1. MP scheme to compensate farmers for price crash

MP scheme to compensate farmers for price crash

CM Shivraj Singh Chouhan said the scheme would compensate farmers even against the drop in returns due to a crash in commodity prices

By: | Ujjain | Published: June 18, 2015 1:23 AM

Madhya Pradesh is planning to firm up a new crop insurance scheme, which would compensate farmers even against the drop in returns due to a crash in commodity prices, said chief minister Shivraj Singh Chouhan.

Once the scheme is implemented, MP will become the first state in India to do so, he said.

The state government would also set up a farmers’ welfare fund, with an initial capital of R1,000-2,000 crore, and may offer subsidised loans to farmers for purchases of inputs to mitigate the impact of a potential drought this year, Chouhan said.

Since the existing insurance scheme doesn’t adequately compensate farmers against losses due to vagaries of weather, Chouhan held a series of meetings recently on the proposed scheme and sought inputs from various stakeholders, including the central government. Apart from the loss due to a plunge in prices of produce, the proposed scheme would also cover the loss in productivity due to erratic weather. It would also provide cover for up to 80% of the crop losses. The state would fix minimum returns for farmers upon which compensation would be calculated in case of a crash in commodity prices or even crop failure.

The India Meteorological Department has forecast a 12% drop in seasonal monsoon showers this year from the benchmark average and predicted the worst rainfall deficit of 15% for north-western regions, which also include Madhya Pradesh.

Separately, Rajesh Rajora, principal secretary, state farmers welfare and agriculture development department, said the premium to be paid by farmers would depend upon their average farm income — to be calculated by factoring in minimum support prices of crops and the farm gate prices. If implemented, farmers will also be insured against post-harvest losses, he added. The state is also seeking funds from the central government to support the scheme.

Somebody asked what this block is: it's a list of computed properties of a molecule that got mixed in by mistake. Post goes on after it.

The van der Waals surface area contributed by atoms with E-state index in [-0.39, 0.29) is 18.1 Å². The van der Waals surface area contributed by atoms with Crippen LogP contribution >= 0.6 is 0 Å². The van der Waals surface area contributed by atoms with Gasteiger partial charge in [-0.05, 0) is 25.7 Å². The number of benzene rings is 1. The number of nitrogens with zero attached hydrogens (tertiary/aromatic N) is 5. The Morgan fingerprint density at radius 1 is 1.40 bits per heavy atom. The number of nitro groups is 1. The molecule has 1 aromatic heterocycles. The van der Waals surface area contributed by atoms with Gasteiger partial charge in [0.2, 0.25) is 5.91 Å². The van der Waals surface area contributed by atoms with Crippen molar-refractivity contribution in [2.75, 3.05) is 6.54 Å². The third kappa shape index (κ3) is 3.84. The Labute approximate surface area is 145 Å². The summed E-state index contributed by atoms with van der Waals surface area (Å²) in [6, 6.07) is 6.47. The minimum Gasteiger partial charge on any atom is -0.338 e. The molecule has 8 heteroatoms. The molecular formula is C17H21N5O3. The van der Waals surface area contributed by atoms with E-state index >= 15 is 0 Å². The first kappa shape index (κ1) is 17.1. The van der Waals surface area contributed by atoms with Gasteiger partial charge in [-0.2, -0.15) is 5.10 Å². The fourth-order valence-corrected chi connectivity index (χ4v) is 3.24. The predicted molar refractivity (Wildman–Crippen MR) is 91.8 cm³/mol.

To ensure adequate infrastructure to make the scheme a success, the state government has also sought help from institutions like the Indian Space Research Organisation (Isro) and NRSC. This is because the state requires remote sensing equipment to determine actual crop losses, more than 3,000 automated weather stations and roughly 25,000 automated rain gauges.

‘MP to be No. 1 in farm output’

Chouhan said Madhya Pradesh, which is now the biggest grower of pulses, third-largest producer of food grains and second-biggest grower of oilseeds, set its sight on becoming the biggest producer of farm items in the next ten years. Currently, the state trails Uttar Pradesh and Punjab in grain production and Gujarat in oilseed output. It accounts for just under 10% in the country’s grain production and over 20% in oilseed output. (Travel for this report was sponsored by the MP govenrment)

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